Varadkar backs windfall tax on energy companies but warns of unintended consequences

Varadkar backs windfall tax on energy companies but warns of unintended consequences

Tánaiste Leo Varadkar said he supports the levying of a windfall tax on energy companies — but that it should only be applied on windfall profits. 

Tánaiste Leo Varadkar has said a windfall tax should be levied on energy companies but that care must be taken not to do unintended damage.

He said the Government should give consideration to a tax on windfall profits.

“But we need to be very careful to make sure that if there is a windfall tax, that is on the windfall element of the profits,” he said.

“Bear in mind, what happens with regular profits of an energy company comes to the State, and we use that to invest in housing and healthcare and education, everything else, and it gets reinvested in the grid renewables.

So any time you introduce a new tax or windfall tax, you need to be aware of the unintended consequences. If it's a tax on the windfall, that makes sense. 

He noted, though, that if such a tax was applied to regular profits, there's a risk of taking companies away from investing in the grid, in new generation, and in renewables. 

“That will be a short-term fix that actually creates a long-term problem,” he said.

He said it is important to acknowledge that the increasing price of energy is driven by international costs.

Speaking in Roscommon, Mr Varadkar also said it is important that the voices of transgender athletes are listened to in any debate about their participation in women’s sport.

He was referencing the decision made by the IRFU to ban participation by transgender women in contact rugby.

“It is something that sporting bodies in Ireland and around the world are really struggling with," he said.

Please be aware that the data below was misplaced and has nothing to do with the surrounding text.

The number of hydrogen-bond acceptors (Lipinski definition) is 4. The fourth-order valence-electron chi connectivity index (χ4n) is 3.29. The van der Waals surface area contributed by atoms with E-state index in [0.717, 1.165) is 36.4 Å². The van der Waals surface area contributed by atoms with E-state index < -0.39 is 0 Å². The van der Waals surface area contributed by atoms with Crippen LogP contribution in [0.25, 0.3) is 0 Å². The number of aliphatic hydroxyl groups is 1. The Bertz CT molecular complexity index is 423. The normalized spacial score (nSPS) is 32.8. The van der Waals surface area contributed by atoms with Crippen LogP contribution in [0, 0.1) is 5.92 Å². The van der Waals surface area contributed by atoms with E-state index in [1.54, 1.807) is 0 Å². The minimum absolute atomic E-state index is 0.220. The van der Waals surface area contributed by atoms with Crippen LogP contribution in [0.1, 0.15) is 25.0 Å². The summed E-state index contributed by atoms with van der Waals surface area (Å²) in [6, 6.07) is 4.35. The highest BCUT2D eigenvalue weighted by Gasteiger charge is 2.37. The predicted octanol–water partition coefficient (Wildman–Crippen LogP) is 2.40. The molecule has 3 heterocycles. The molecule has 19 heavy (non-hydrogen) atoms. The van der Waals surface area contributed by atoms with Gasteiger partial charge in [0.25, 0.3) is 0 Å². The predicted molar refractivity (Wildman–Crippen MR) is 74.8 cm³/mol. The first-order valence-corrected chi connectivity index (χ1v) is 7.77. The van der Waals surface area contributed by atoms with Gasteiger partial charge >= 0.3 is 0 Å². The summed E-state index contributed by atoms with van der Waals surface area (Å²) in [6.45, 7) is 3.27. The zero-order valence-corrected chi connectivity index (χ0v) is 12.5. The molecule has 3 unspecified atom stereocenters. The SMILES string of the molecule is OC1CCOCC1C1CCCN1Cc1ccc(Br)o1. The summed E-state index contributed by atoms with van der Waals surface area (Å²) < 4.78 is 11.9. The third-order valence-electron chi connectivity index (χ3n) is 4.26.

"I think it is very important that the IRFU and World Rugby and anybody that's making decisions on this, listen to the voice of those who are most affected. 

And of course, those who are potentially most affected here are those that may be excluded from playing sports. I think it's very important that their voices heard in this debate.

Asked about his proposed 30% tax rate, Mr Varadkar said he agreed that introducing a new middle tax rate in isolation would be inequitable but that is not what is intended.

“If it was done on its own, that would be equitable, and I agree with that analysis, because in any budget, you'd never just have one tax measure or one welfare measure, you'd always have a tax package and a welfare package,” he said
 

"So if we no matter what we do on income tax, I don't think it can be just for one group.

“I do hear some of the opposition parties saying that we should only do targeted things for those on low incomes. I don't agree with that. 

I think we need to have a universal approach where we help with help everyone the cost of living because everyone is feeling the squeeze, and yes, more targeted measures for those who need it most,” he said.

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